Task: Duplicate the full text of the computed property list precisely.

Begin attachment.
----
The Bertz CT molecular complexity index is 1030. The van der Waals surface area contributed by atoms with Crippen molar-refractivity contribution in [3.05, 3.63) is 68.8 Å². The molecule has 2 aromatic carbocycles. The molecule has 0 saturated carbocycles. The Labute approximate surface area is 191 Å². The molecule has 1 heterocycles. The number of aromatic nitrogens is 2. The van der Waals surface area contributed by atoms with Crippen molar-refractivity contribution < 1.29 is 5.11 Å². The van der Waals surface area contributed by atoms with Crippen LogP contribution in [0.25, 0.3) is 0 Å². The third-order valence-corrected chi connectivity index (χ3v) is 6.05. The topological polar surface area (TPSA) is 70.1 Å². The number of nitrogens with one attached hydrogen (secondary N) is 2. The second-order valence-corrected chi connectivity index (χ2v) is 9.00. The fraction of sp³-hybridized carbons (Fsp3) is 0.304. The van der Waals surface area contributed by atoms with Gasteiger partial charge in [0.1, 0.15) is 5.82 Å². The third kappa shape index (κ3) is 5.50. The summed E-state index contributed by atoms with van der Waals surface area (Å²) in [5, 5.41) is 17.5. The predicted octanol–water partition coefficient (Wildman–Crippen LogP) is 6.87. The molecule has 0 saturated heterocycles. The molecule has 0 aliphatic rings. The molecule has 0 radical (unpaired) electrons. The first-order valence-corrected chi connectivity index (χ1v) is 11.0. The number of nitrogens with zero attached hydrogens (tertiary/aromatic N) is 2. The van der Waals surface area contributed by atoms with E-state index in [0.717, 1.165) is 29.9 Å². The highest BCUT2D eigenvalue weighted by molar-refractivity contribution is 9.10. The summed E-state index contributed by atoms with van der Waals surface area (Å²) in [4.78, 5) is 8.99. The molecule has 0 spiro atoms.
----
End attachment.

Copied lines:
The Bertz CT molecular complexity index is 1030. The van der Waals surface area contributed by atoms with Crippen molar-refractivity contribution in [3.05, 3.63) is 68.8 Å². The molecule has 2 aromatic carbocycles. The molecule has 0 saturated carbocycles. The Labute approximate surface area is 191 Å². The molecule has 1 heterocycles. The number of aromatic nitrogens is 2. The van der Waals surface area contributed by atoms with Crippen molar-refractivity contribution < 1.29 is 5.11 Å². The van der Waals surface area contributed by atoms with Crippen LogP contribution in [0.25, 0.3) is 0 Å². The third-order valence-corrected chi connectivity index (χ3v) is 6.05. The topological polar surface area (TPSA) is 70.1 Å². The number of nitrogens with one attached hydrogen (secondary N) is 2. The second-order valence-corrected chi connectivity index (χ2v) is 9.00. The fraction of sp³-hybridized carbons (Fsp3) is 0.304. The van der Waals surface area contributed by atoms with Gasteiger partial charge in [0.1, 0.15) is 5.82 Å². The third kappa shape index (κ3) is 5.50. The summed E-state index contributed by atoms with van der Waals surface area (Å²) in [5, 5.41) is 17.5. The predicted octanol–water partition coefficient (Wildman–Crippen LogP) is 6.87. The molecule has 0 saturated heterocycles. The molecule has 0 aliphatic rings. The molecule has 0 radical (unpaired) electrons. The first-order valence-corrected chi connectivity index (χ1v) is 11.0. The number of nitrogens with zero attached hydrogens (tertiary/aromatic N) is 2. The van der Waals surface area contributed by atoms with E-state index in [0.717, 1.165) is 29.9 Å². The highest BCUT2D eigenvalue weighted by molar-refractivity contribution is 9.10. The summed E-state index contributed by atoms with van der Waals surface area (Å²) in [4.78, 5) is 8.99. The molecule has 0 spiro atoms.